Will the Iraqi Cabinet Meet In Kurdistan Region?

Iraqi and Kurdistan Regional Government sources have confirmed that a cabinet meeting will be held in Erbil, reports Ali Abel Sadah.

al-monitor Iraq's Prime Minister Nouri al-Maliki and Kurdish region President Massoud Barzani attend a meeting in Baghdad, Nov. 9, 2010. Photo by REUTERS/Iraqi Government.

Topics covered

krg, erbil

May 10, 2013

The news on May 2 that the Iraqi cabinet will hold a session in Erbil opens the door to a number of possibilities, including the return of friendliness to the tense relationship between Iraqi Prime Minister Nouri al-Maliki and Massoud Barzani, president of the Kurdistan Regional Government (KRG). Such a meeting also indicates that Baghdad continues to probe the intentions of the Iraqi Kurds, especially given that its request that the cabinet meet in Erbil was vehemently opposed by some Kurdish members of the parliament in Baghdad.

Kurdish Minister of Trade Khairallah Babakir announced the meeting in a press release on May 2, “Prime Minister Nouri al-Maliki agreed on holding a cabinet session in Erbil as part of a series of meetings to be held with Kurdish powers and President of Kurdistan Massoud Barzani to activate the agreement between both parties.”

The government in Baghdad is yet to make an official announcement about the meeting, but Maliki's Islamic Dawa Party has confirmed to Al-Monitor that a session is, indeed, supposed to take place in Erbil. Khaled al-Assadi, a leading member of the party, declared to Al-Monitor, “The aim of holding a cabinet session in Erbil is clear. [It is about] sending a message to everyone that Kurdistan is a part of Iraq and that the cabinet is a federal council for all Iraq.” When asked about the date of the meeting, Assadi responded, “It is not yet set.”

Negotiators from both sides confirmed to Al-Monitor that the latest agreement drafted by Maliki and a high-ranking Kurdish delegation in Baghdad involved cooperation in seven areas: amending the current general budget law; settling the issue of the law on oil and gas and the Tigris and Jazeera Operations Commands; redrawing disputed administrative frontiers; compensating people affected by the chemical attacks on the Kurdish areas under former president Saddam Hussein; and appointing representatives of both parties for cooperation and information exchanges.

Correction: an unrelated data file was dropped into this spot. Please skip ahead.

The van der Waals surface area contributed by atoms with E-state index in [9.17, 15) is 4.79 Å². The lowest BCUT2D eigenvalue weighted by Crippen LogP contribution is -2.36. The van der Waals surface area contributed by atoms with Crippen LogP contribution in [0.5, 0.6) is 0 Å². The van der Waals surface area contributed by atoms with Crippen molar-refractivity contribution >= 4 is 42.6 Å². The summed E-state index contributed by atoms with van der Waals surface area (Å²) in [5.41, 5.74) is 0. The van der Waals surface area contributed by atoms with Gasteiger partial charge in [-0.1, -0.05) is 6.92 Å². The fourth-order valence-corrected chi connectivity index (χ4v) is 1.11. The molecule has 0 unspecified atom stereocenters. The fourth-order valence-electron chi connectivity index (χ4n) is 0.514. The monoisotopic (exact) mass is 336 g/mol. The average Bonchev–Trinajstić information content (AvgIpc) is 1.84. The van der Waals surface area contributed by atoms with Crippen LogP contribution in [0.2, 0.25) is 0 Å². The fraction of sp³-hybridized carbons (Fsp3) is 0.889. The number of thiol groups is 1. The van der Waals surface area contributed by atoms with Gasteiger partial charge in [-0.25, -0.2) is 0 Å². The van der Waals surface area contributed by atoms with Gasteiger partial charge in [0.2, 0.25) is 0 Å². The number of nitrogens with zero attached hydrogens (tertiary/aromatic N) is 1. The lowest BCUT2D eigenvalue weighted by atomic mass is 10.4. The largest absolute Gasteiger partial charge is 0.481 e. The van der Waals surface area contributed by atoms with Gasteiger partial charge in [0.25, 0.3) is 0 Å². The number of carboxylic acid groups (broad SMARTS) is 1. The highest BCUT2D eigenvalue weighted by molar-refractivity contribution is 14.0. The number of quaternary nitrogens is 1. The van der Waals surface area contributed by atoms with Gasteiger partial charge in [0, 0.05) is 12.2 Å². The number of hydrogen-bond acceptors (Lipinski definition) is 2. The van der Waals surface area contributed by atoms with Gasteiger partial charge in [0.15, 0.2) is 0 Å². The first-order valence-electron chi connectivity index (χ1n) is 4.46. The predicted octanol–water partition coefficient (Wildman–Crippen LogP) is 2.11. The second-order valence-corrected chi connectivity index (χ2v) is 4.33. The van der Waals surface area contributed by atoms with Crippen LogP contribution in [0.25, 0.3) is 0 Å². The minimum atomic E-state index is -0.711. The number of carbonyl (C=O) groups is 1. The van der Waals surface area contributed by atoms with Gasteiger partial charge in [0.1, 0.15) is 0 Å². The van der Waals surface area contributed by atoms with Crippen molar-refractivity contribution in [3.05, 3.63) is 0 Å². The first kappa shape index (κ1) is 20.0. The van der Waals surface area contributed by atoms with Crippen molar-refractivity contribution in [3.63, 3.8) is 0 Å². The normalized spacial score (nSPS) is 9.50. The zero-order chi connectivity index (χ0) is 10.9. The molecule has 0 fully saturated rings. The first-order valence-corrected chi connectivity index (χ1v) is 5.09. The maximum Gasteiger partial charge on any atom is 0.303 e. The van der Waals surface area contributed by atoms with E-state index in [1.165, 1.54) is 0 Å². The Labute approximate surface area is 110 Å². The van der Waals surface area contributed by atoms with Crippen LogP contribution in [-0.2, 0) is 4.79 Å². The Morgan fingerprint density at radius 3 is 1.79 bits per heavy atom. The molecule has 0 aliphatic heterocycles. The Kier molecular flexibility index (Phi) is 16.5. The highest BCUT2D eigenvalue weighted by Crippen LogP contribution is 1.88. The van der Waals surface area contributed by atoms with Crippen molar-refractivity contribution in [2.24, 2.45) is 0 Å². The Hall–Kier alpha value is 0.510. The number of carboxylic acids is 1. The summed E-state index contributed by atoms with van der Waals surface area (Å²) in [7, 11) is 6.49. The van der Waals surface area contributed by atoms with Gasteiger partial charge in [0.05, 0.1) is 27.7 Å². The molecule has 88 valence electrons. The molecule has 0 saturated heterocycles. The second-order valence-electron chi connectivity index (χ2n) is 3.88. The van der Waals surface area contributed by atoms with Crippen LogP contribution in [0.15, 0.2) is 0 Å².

The seven items were the fruit of intensive meetings that began as soon as the Kurdish delegation, headed by KRG Prime Minister Nechirvan Barzani, arrived on April 29 at the Baghdad office of Ibrahim al-Jaafari, the head of the National Iraqi Alliance, to which most Shiite parties belong. Afterward, the delegation headed to Maliki's office to discuss points of contention.

In years past at meetings between Erbil and Baghdad, similar memoranda had been agreed upon, often resulting in new crises. Hiwa Osman, former media adviser to the Iraqi president, told Al-Monitor, “The cordial talks between the leaderships of Baghdad and Erbil help to promote a truce amid a tense political environment on multiple levels. Yet, the last agreement will not be fruitful unless accompanied by practical steps that achieve progress and unequivocally settle all disputes.”

Nonetheless, the disputes involving governing mechanisms in Iraq have not been settled because there is no institutional management of the dialogue between the parties, and the ink on their agreements has not been turned into action. At least that is what Osman hinted at when he declared to Al-Monitor, “The agreement between Baghdad and Erbil is crafted by politicians, yet it is more important to assign technical crews for execution.”

In Erbil, concern is rampant about the compromises made by Maliki. Some fear that they are merely a political lifeline for extricating himself from the crisis involving enraged Sunnis demanding his ouster.

A source close to Barzani revealed to Al-Monitor, “Barzani channeled the focus in the latest discussions with Baghdad on the importance of communication between both governments. He believes that the solution to crises is reached through mutual understanding, cooperation and harmony.”

The optimism of Baghdad and Erbil is not enough for moving forward, however, because it cannot resolve the deep-rooted, substantial and intractable problems related to ongoing issues of interests, influence and political intersections. Other political crises have been resolved through talks on agreements and clauses, but execution has been missing, especially when it comes to the distribution of national wealth and settlement of the legal status of Kirkuk in addition to the delineation of provincial borders.

Moayad al-Tayib, spokesperson for the Kurdish MPs in Baghdad, agrees with this view. He told Al-Monitor, “The agreement has not yet been coupled with guarantees. It is all related to goodwill, but if the agreement turns out to be just talk, we will have no choice but to go back to the drawing board.”

Ali Abel Sadah is a Baghdad-based writer for both Iraqi and Arab media. He has been a managing editor for local newspapers as well as a political and cultural reporter for more than 10 years.

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